In this blog I will cover how you can use a Nagios plugin to automatically test your websites SSL security strength on a daily basis, and alert you when it drops below a certain score – thus increasing the likelihood of a security breach.
Recently i’ve been on a bit of a tear with my infrastructure, moving from Apache to Nginx and migrating to new hardware (I moved from my beloved 25KG Fractal Define XL to a new mATX box that is 25% the size.. i call it ‘wife friendly infrastructure’!).
In my infrastructure of many ridiculous things, I use Opsview to monitor server temperatures (CPU/HDD/RAM), free space on my logical volumes, SMART status, RAID status and a few other things (systemd service status, etc). I then use Splunk Light to parse and display information gathered from logs for my web applications: ownCloud, Opsview, etc and also the logs forwarded from my router which handles port forwarding into the LAN (so i can see all the naughty port scanners..tsk tsk).
One thing I was always curious about was how could I get Splunk to analyse and interpret data generated by the Nagios (c) or Monitoring Plugins ran by software such as Opsview, Nagios, Icinga 2, or pretty much any monitoring tool out there.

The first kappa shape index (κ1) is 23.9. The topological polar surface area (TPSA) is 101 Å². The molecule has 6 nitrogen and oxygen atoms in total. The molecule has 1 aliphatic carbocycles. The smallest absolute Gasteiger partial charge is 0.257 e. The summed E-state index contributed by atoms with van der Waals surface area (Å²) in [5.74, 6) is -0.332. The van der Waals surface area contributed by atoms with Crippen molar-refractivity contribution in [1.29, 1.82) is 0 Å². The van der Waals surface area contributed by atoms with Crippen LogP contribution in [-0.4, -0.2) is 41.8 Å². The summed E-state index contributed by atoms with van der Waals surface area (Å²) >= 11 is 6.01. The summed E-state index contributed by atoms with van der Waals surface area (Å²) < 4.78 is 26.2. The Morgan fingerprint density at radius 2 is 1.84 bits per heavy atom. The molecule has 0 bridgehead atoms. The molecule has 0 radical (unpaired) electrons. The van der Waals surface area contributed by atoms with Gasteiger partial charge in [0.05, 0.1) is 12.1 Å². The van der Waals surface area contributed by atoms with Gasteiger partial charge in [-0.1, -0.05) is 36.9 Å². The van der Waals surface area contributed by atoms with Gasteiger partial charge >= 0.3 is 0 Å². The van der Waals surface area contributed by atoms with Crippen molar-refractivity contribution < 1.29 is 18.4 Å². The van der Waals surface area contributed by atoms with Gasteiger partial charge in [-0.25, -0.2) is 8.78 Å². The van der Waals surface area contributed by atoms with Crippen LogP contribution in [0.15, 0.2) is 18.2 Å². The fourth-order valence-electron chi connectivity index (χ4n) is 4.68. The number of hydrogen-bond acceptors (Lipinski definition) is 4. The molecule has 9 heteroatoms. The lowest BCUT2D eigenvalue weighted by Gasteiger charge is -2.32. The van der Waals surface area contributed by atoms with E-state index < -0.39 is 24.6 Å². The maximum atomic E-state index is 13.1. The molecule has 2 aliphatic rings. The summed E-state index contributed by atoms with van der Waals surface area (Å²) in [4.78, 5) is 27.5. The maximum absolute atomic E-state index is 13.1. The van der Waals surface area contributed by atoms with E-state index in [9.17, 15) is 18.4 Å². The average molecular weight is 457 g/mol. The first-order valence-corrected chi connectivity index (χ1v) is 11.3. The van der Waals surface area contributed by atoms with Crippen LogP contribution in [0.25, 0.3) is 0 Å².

This guide will show you a very quick and dirty way to use Fail2ban to prevent brute-force attacks on your Opsview Monitor 5.0 server. This should work the same for Opsview 4.x servers, but I havent tested it.
Fail2ban, for those who arent familiar, is “an intrusion prevention framework written in the Python programming language. It works by reading SSH, ProFTP, Apache logs etc.. and uses iptables profiles to block brute-force attempts.” (src: https://help.ubuntu.com/community/Fail2ban).
Recently I thought i’d re-do all of my ELK stack setup, as i didnt fully understand every facet of it and i was really interested in introducing Redis into the mix. I’ve also messed around with the existing Kibana and Logstash front-end to the point it was fairly bricked, so it was ripe for a change.
What I wanted to get to, was having my 2 servers and my main router having their logs and syslog data sent into my log box so I could view and correlate across multiple systems.
This is a brief blog post to explain how I quickly integrated my existing Opsview server, with my existing ELK deployment. I basically wanted a way that within Opsview, i can see that a host has failed or is having problems and go “Hmm, lets have a look at the logs to see whats happening” without:
A) Having to SSH to the box and start tailing or
B) Have to fire up ELK and start filtering.
So recently I had temperature issues with my server; long story short – my fan controller molex…
Hello all, No I am not dead – I have just moved into management… I’ll let you…
Just a very brief blog here – I wanted to mind-dump something I explained to one of my colleagues…
Building on my previous blog on SLA monitoring with Nagios / Opsview – http://www.everybodyhertz.co.uk/host-group-availability/ – which looks at measuring…
A typical word that comes up in discussion with enterprise is availability – what does this actually mean though? Availability is…